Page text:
Outreach in High Schools a Positive
About 160 high schools in Georgia have some type of construction program and one goal of the GHCA is to increase that number in order to access more potential recruits. Part of the outreach has representatives of contractors speaking with principals and teachers to develop programs and having executives, project managers and superintendents lecture in classrooms and assemblies. Sometimes schools have students participate in field trips to construction sites.
"It's all about making connections," Moellering stated. "Typically, these teachers are looking for content and interested in finding more aspects of construction that they could expose their students to. The other part is that you have teachers who say, ‘I feel this kid is a great fit for you, you should pursue him or her.' This is invaluable because you get early feedback and a job reference. Several of our companies have offered kids jobs right out of high school. The real recruiting successes we've had are individual companies working with high school students."
Efforts are ongoing to develop age-appropriate summer job internships for students that meet labor legislation while also ensuring their safety at all times. There also are initiatives to hire ex-military personnel and re-entry workers, which has the GHCA working with the prison system to develop re-entry programs.
"We've just scratched the surface here and it takes a lot of resources to really find people," Moellering said. "We're going at it in the most efficient way that we know."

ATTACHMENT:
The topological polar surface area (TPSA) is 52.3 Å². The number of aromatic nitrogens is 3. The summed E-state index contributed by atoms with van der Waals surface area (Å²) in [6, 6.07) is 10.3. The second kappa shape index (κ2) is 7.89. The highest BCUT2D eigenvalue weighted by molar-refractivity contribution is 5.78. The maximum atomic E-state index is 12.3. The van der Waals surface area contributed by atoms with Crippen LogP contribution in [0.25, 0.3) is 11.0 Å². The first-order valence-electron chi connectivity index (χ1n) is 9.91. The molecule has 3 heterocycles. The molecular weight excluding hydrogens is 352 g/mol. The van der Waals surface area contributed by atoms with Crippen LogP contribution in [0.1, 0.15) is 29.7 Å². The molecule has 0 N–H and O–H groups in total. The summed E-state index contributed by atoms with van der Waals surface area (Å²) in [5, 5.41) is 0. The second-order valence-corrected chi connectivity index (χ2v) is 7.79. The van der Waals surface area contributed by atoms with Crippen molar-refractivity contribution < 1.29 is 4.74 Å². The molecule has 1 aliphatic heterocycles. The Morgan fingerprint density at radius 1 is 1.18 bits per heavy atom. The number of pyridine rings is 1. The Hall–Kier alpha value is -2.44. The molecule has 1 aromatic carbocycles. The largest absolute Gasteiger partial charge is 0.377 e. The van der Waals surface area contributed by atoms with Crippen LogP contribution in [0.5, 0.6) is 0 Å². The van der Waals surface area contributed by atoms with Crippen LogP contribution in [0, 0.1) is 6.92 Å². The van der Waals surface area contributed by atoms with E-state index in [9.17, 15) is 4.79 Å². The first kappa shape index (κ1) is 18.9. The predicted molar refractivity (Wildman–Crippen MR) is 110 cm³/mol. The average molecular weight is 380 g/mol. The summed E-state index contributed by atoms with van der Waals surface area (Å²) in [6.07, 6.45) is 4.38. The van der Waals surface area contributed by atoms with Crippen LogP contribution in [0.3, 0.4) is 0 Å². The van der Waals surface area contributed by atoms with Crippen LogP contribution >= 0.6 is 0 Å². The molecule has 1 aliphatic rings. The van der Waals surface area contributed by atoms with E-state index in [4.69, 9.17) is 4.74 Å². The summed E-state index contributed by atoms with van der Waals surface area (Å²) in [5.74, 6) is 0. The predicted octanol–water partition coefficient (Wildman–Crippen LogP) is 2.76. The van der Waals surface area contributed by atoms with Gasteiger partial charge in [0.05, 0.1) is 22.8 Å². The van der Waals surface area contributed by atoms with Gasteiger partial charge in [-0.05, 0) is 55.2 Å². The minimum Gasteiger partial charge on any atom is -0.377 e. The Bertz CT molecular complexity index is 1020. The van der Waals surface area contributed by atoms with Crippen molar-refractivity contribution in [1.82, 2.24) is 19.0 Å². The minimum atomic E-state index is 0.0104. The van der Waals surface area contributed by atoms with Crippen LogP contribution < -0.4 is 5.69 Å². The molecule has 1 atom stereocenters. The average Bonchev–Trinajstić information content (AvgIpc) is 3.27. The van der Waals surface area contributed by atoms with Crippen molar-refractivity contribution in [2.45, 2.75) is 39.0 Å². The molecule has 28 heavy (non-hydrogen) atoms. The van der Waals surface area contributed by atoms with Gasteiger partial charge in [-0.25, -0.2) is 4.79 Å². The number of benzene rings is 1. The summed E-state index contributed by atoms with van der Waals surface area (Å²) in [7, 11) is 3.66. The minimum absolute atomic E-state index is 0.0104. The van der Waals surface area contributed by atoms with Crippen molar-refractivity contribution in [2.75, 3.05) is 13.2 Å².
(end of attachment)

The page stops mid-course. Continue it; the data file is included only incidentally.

Several construction associations have been inspired by the web page and have contacted Moellering for ideas to help with their web sites and initiatives.
"As far as I know, we were the first association nation-wide to do anything like this back in 2015," he said. "We couldn't find any other way to connect with people to get them to work. We tell reps from other groups that this is the purest way to tap into and reach out to the work force."
The GHCA also is working with the Construction Education Foundation of Georgia to develop and collaborate on programs and initiatives, which involve local high schools
The GHCA also participates in local job fairs that includes bringing construction equipment and simulators, remote control equipment and lecturers, all with the purpose of engaging attendees. One of the fairs, typically held in March, usually attracts close to 10,000 people.
"Construction is tough work and we can't change the conditions in which we work," Moellering said. "But you could change the environment and be very productive. The two can coexist and there's a good living to be made if they want to do it." CEG